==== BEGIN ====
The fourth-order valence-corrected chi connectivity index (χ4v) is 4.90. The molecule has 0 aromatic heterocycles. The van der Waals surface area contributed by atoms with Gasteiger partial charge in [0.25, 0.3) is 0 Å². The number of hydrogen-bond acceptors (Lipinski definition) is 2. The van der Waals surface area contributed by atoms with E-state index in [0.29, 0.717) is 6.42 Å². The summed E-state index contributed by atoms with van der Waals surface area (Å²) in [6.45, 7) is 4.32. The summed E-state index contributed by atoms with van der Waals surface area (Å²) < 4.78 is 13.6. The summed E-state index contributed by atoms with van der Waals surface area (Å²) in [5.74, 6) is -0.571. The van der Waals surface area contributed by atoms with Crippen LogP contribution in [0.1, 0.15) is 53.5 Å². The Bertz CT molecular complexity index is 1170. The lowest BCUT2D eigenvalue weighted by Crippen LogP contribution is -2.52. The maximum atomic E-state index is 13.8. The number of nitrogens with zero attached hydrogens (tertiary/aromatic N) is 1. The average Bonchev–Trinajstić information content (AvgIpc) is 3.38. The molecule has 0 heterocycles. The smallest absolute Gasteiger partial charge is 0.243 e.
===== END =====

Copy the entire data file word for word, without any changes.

The fourth-order valence-corrected chi connectivity index (χ4v) is 4.90. The molecule has 0 aromatic heterocycles. The van der Waals surface area contributed by atoms with Gasteiger partial charge in [0.25, 0.3) is 0 Å². The number of hydrogen-bond acceptors (Lipinski definition) is 2. The van der Waals surface area contributed by atoms with E-state index in [0.29, 0.717) is 6.42 Å². The summed E-state index contributed by atoms with van der Waals surface area (Å²) in [6.45, 7) is 4.32. The summed E-state index contributed by atoms with van der Waals surface area (Å²) < 4.78 is 13.6. The summed E-state index contributed by atoms with van der Waals surface area (Å²) in [5.74, 6) is -0.571. The van der Waals surface area contributed by atoms with Crippen LogP contribution in [0.1, 0.15) is 53.5 Å². The Bertz CT molecular complexity index is 1170. The lowest BCUT2D eigenvalue weighted by Crippen LogP contribution is -2.52. The maximum atomic E-state index is 13.8. The number of nitrogens with zero attached hydrogens (tertiary/aromatic N) is 1. The average Bonchev–Trinajstić information content (AvgIpc) is 3.38. The molecule has 0 heterocycles. The smallest absolute Gasteiger partial charge is 0.243 e.